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Just Say No to "Perfect": Tips on How to Overcome Perfectionism

Raise your hand if you struggle with Perfectionism.

Every leadership workshop, bootcamp, and team building I have ever delivered has at least one. She shows up in my coaching clients, my events, my family members, and most of my close friends. She gets around like a marketing salesperson. She showed up recently in a private executive presence leadership session I was conducting the east coast.

*(Note, perfectionist can be male or female. Today I am choosing HER).

Tips on how to overcome perfectionism


There she was, sitting in my executive presence bootcamp. She showed up through a lovely young lady who by all appearances seemed to have it together. "Candace" was attractive, pleasant, and gently charismatic. She clearly had rapport with members of the leadership team as she sauntered around the room, greeting each one with a dazzling smile, and engaging them effectively.

I had already met Candace since she was coordinating the session internally for her organization, so I was very aware that she wanted everything to go well. She and I had talked, planned everything in detail for a smooth event, and created the agenda for the ideal day. That's when I noticed her.

"I need to know more detail. What time will each activity start? Can we capture that on the agenda?"

"I need you to tie it all together. I don't think they'll get it. We need to tell them (list off 5 tiny details) so they get it."

During the event, it was obvious that Candace did not want anyone to be uninformed, uncomfortable, or unclear. During breaks, she would approach me with extra tips and points to cover to ensure that nothing was left out, everything was covered, and everyone was having a great time. Her worrying efforts to control the environment caused her to feel stressed. As a result, some interesting coping behaviors manifested.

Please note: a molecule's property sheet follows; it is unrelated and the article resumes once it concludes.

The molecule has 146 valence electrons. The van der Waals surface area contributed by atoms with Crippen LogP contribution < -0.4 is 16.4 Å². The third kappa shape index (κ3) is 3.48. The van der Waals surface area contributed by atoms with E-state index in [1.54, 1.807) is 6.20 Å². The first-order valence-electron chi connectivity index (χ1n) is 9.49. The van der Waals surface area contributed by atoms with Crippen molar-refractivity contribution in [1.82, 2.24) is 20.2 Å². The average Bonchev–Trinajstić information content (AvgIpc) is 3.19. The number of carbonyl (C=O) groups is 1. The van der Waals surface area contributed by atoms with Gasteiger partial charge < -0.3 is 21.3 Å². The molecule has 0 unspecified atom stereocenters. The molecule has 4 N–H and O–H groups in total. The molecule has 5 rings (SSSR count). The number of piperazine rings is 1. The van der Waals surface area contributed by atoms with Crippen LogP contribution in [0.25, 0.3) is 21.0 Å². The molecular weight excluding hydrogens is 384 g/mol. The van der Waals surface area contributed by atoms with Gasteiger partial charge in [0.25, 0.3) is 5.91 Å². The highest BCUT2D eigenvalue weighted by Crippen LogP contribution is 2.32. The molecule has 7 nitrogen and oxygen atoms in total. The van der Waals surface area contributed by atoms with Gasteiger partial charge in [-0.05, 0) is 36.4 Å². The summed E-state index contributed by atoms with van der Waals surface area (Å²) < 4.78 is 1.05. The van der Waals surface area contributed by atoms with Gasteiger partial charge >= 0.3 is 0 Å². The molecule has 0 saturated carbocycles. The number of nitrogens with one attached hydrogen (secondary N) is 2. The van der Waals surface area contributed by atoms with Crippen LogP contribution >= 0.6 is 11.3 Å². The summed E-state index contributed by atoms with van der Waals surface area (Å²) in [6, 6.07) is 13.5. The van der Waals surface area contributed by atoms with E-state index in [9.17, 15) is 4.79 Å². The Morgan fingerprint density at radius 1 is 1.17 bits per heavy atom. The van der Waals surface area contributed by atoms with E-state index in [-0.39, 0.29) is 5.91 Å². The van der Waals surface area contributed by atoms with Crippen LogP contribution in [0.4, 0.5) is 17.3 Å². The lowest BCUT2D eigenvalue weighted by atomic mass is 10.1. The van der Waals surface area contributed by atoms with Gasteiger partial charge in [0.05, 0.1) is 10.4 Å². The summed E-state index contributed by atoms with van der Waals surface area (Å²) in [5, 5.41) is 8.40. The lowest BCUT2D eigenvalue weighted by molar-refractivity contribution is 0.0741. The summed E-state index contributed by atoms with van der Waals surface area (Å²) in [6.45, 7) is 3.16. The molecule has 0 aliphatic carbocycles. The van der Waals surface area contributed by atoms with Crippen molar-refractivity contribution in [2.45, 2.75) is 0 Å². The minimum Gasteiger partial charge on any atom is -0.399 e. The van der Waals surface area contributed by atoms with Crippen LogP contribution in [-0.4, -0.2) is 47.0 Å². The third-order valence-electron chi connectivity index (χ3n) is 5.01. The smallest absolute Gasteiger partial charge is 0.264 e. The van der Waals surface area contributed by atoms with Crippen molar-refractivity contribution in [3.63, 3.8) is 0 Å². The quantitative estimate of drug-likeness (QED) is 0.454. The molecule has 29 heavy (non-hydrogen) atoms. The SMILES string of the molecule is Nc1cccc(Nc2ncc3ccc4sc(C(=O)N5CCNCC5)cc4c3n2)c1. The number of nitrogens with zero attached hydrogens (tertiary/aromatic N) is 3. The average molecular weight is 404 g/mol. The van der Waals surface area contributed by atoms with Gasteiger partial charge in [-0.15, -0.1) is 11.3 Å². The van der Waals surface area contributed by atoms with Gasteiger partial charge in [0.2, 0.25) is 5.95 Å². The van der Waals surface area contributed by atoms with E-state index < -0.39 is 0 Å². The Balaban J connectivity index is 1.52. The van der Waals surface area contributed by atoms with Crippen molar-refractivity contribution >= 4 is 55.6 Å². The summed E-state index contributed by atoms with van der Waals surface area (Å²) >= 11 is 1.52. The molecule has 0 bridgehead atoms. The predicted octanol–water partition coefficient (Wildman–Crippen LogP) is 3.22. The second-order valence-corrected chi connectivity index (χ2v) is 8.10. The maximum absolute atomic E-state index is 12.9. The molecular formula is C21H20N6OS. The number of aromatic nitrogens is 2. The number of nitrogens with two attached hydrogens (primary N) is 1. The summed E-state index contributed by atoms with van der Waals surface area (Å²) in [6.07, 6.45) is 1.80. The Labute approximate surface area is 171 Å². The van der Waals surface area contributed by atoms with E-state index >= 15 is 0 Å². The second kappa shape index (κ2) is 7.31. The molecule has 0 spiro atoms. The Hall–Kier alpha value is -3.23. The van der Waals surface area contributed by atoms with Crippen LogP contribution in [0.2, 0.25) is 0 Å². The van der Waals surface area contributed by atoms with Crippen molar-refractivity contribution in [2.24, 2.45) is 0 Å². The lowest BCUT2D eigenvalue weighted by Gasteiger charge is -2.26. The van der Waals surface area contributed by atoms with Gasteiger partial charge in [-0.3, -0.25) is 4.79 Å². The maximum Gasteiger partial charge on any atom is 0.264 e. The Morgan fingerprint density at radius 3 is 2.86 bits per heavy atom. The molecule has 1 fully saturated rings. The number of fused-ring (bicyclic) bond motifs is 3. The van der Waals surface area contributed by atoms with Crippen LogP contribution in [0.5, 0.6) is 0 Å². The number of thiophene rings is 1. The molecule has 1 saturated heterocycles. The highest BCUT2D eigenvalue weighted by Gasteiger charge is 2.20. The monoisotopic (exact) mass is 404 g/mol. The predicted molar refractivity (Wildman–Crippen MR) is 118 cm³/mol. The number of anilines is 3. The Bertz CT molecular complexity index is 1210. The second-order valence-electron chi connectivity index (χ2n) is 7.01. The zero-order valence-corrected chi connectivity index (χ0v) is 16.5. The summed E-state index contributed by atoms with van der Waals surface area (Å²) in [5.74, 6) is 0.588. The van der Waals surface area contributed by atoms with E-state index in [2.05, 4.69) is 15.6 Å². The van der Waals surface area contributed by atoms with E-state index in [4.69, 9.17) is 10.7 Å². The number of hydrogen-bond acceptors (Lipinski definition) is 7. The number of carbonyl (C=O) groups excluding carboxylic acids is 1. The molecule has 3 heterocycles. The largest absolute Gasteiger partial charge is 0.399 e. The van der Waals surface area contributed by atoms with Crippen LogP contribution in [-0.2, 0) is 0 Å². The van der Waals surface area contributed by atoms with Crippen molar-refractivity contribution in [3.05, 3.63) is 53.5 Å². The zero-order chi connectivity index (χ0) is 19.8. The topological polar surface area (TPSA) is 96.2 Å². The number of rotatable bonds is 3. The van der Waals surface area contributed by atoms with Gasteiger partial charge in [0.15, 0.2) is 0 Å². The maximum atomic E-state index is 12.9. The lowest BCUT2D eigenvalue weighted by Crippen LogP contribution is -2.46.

Candace began overusing humor and giggling to influence the group. As the participants started moving into deeper learning, Candace was stuck in entertainment mode. The Perfectionist was having her way with Candace, trying to deflect attention from her fearful nature to a more fun-loving personality that people would like. This ended in Candace diminishing her power, influence, and presence. The group moved on.


The one major emotion that acts as the fuel for perfectionism is FEAR.

In Candace's head, the event needed to be perfect because she believed it was a reflection of her value and worth. She needed validation, acceptance, and she believed that one small mistake or imperfection would surely crash her career. She was operating from a fear-based perspective.

What are the key words you notice in Candace's story?


When someone repeatedly says, "I need you to, I need this...", it's a symptom of a deeper struggle that stems from fear. In order for Perfectionists to be happy, certain things have to be in place. In Candace's case, she was looking to secure:

  • Comfort

  • Stability

  • Predictability

  • Acceptance

People who carry around The Perfectionist struggle to feel like they are enough, and are afraid of being irrelevant, unaccepted, and unworthy. A common way of thinking is this:

  • If I just do (list any task or action), then people will like me.

  • If I just appear (list the ideal picture of your life), then people will accept me.

  • If I just avoid (list any mistake or negativity), then people won't notice my (flaw, imperfection, etc.).


I recognize The Perfectionist because she's of my biggest inner critics that I shut down on a regular basis. These personality characters show up as a result of what I call pre-existing conditions. We learn from our key milestones and experiences in the course of our lives, and we apply filters to the way we view the world.

In order to deal with perfectionism, you have to deal with your pre-existing conditions. It's not a 3 step instant process, it is an actual belief and behavior change that has to be addressed. You literally have to reprogram your brain and disrupt your current thinking pattern to break the stronghold of perfectionism. Here are some tips to free yourself from the grips of perfectionism:

1. Do a milestone/experience map.

In order to change your experience, go back and look at your life from the time you were a kid up until now. What experiences or milestones did you experience that helped birth the Perfectionist? Capture these in a journal or make an actual map to assess the original source. What thoughts pop up in your head as a result of these experiences? Write down how the Perfectionist actually speaks to you.

2. Create a STOP SIGN for your brain.